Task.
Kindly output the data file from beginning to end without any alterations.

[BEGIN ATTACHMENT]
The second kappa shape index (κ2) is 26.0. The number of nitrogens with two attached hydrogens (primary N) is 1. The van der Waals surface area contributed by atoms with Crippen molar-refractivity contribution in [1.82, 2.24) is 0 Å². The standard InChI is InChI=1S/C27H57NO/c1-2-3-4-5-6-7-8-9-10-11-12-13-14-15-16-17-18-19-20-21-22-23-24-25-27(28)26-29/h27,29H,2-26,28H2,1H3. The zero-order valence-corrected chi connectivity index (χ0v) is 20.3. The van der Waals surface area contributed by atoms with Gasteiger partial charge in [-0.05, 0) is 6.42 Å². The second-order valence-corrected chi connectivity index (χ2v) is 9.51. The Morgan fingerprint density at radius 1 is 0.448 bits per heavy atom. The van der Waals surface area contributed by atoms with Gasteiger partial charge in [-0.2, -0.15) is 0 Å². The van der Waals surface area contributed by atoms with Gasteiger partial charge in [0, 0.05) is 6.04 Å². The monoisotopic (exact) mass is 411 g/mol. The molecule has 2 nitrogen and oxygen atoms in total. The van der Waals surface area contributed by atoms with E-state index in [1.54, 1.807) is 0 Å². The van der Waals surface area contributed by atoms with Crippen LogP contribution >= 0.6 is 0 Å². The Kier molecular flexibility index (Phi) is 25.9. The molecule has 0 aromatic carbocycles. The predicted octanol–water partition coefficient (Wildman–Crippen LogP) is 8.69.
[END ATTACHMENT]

The second kappa shape index (κ2) is 26.0. The number of nitrogens with two attached hydrogens (primary N) is 1. The van der Waals surface area contributed by atoms with Crippen molar-refractivity contribution in [1.82, 2.24) is 0 Å². The standard InChI is InChI=1S/C27H57NO/c1-2-3-4-5-6-7-8-9-10-11-12-13-14-15-16-17-18-19-20-21-22-23-24-25-27(28)26-29/h27,29H,2-26,28H2,1H3. The zero-order valence-corrected chi connectivity index (χ0v) is 20.3. The van der Waals surface area contributed by atoms with Gasteiger partial charge in [-0.05, 0) is 6.42 Å². The second-order valence-corrected chi connectivity index (χ2v) is 9.51. The Morgan fingerprint density at radius 1 is 0.448 bits per heavy atom. The van der Waals surface area contributed by atoms with Gasteiger partial charge in [-0.2, -0.15) is 0 Å². The van der Waals surface area contributed by atoms with Gasteiger partial charge in [0, 0.05) is 6.04 Å². The monoisotopic (exact) mass is 411 g/mol. The molecule has 2 nitrogen and oxygen atoms in total. The van der Waals surface area contributed by atoms with E-state index in [1.54, 1.807) is 0 Å². The van der Waals surface area contributed by atoms with Crippen LogP contribution >= 0.6 is 0 Å². The Kier molecular flexibility index (Phi) is 25.9. The molecule has 0 aromatic carbocycles. The predicted octanol–water partition coefficient (Wildman–Crippen LogP) is 8.69.